--- Comment #9 from Stewart Gordon <s...@iname.com> 2009-07-14 05:38:02 PDT ---
(In reply to comment #8)
> > "storage class has no effect" seems to be the wrong wording.
> I'll change it if you come up with a nicer error message. "cannot be auto"
> would've been consistent with other error messages of this kind, but I thought
> the "has no effect" one was nicer.
But "has no effect" reads to me to the effect that the compiler is supposed to
just ignore it, rendering the fact that the error is generated confusing to the
user. How about "both auto and explicit type given"?
> > Firstly, it'll be a case of doesn't make sense rather than has no effect;
> > secondly, this is making it not a storage class at all.
> That's arguable. My reasoning was that as a do-nothing storage class, auto
> makes sense everywhere. Its only 'effect' is to allow type inference in the
> absence of another storage class.
The treatment of auto in this context as a storage class seems to be a hack to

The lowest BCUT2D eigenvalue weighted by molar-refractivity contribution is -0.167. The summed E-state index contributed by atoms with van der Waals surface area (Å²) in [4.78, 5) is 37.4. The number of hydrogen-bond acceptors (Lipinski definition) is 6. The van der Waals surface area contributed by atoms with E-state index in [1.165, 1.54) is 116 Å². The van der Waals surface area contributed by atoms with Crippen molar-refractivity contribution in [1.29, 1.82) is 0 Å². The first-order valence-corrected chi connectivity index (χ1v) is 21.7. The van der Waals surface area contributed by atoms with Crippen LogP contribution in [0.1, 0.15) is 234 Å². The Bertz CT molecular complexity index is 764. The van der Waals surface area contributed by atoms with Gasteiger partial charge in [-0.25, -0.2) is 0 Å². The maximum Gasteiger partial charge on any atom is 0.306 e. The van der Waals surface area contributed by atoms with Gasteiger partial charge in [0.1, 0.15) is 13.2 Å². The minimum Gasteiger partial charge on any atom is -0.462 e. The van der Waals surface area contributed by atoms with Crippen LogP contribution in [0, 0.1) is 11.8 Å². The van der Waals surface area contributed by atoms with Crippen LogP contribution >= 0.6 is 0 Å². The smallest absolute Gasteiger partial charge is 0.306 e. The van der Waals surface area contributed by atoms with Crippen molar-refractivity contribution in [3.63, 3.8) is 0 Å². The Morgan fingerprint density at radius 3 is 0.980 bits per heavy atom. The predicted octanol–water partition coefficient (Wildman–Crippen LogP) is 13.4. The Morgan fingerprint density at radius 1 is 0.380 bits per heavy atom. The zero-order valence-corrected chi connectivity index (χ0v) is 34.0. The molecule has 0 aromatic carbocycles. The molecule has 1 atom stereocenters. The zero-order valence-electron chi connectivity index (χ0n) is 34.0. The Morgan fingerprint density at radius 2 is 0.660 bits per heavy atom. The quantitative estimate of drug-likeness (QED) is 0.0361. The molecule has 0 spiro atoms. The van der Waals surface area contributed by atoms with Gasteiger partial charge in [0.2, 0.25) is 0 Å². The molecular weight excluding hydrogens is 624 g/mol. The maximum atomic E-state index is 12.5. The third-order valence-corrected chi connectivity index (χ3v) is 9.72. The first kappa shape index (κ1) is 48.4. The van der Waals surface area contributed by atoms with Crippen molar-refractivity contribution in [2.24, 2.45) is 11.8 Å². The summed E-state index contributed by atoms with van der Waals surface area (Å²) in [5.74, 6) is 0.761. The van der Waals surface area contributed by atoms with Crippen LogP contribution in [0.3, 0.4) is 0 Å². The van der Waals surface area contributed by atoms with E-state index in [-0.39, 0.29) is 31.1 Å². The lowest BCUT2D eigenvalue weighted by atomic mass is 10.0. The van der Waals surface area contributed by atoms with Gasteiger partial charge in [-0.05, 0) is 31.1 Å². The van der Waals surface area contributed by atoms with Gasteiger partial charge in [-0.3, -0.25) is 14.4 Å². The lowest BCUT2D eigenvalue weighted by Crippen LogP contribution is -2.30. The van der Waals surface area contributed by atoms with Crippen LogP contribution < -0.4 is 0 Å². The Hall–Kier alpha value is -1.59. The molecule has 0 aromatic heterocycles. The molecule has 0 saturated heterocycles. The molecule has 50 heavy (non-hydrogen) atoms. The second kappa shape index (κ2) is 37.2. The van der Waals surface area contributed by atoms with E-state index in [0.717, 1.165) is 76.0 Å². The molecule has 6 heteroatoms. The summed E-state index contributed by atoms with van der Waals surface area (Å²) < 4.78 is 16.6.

simplify parsing of declarations, which is useful only because of auto's
ambiguity. If we get rid of auto's ambiguity as is being suggested, we should
get rid of this hack while we're at it.
More logical is to handle auto as a placeholder for a type in auto-typed
declarations, as a direct part of the AutoDeclaration syntax (as I must've OUAT
thought it already was). Something like (using * and + with their regexp
Attribute* auto Identifier = AssignExpression ;
Attribute+ Identifier = AssignExpression ;
Attribute* auto Attribute+ Identifier = AssignExpression ;
(this last form is for backward compatibility, but could be removed or
deprecated one day)
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